As Horn of Africa battles drought, new UN envoy prepares for first visit
In his first trip to the region since his appointment by Secretary-General Kofi Annan earlier this month, UN Special Humanitarian Envoy Kjell Magne Bondevik will arrive Tuesday in the Horn of Africa for a three-day visit to the five countries in crisis: Ethiopia, Eritrea, Somalia, Djibouti and Kenya.
Mr. Bondevik, the former prime minister of Norway, will meet with national and UN officials in the five Eastern African nations and also visit drought-affected regions in Africa, a spokesperson for the UN Office for the Coordination of Humanitarian Affairs (OCHA) said today.
The absence of rains in the region for several years has left millions of people facing starvation in the Horn. The severe drought has compounded an already dire humanitarian crisis in countries that have been dealing with years of high malnutrition and morbidity rates, chronic food shortages and man-made conflicts.
Last month, the UN World Food Program (WFP) estimated that the drought is impacting 2.5 million people in Kenya, 1.4 million in Somalia, 1.5 million in Ethiopia and 60,000 in Djibouti. At that time, the agency urged donors to provide immediate food aid for 5.4 million people as many children in the Horn of Africa were eating only one meal a day.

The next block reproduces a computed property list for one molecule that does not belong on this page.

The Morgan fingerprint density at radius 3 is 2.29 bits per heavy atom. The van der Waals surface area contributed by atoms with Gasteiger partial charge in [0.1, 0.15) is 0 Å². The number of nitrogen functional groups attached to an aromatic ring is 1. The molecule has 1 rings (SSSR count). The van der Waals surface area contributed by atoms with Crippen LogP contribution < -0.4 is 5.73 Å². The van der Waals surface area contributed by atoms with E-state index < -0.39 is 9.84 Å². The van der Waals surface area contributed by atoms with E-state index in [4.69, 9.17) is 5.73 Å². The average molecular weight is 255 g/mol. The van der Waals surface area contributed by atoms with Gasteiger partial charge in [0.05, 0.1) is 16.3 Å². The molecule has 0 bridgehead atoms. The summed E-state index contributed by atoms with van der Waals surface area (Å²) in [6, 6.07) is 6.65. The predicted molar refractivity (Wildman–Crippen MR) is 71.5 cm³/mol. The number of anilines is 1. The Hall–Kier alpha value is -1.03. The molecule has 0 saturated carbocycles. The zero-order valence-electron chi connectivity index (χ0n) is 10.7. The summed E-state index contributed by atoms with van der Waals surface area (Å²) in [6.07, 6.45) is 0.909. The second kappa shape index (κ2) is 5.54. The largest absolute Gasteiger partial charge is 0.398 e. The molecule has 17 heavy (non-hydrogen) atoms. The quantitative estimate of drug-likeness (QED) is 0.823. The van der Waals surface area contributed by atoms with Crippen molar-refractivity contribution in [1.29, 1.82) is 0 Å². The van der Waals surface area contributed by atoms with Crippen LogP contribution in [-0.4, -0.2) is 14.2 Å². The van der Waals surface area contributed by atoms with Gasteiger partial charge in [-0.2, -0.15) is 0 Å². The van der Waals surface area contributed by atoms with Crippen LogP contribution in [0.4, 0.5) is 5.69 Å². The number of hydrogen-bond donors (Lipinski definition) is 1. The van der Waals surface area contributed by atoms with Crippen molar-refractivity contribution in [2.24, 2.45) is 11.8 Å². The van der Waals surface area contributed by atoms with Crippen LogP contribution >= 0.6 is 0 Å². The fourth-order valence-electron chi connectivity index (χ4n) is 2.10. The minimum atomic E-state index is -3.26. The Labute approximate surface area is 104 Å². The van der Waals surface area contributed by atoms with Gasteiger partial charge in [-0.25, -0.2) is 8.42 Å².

Nearly two weeks ago the United Nations Children’s Fund (UNICEF) appealed for $16 million to expand its relief efforts in the region and said 1.5 million children under the age of five were facing the ravages of drought.
Failing crops and the death of livestock significantly contribute to increased malnutrition among children, while measles threaten their survival as immunization rates are low in the affected areas, the agency said in a statement. Children weakened by malnutrition also face a much higher risk of infection, and measles can spread lethally and quickly among unprotected populations.
Just yesterday, the UN Food and Agriculture Organization (FAO) appealed for $18.5 million to help farmers, herders and others suffering through drought in southeastern Ethiopia. The funds would be used for to save the lives of the livestock that are a key household asset for many families and help farmers grow their crops.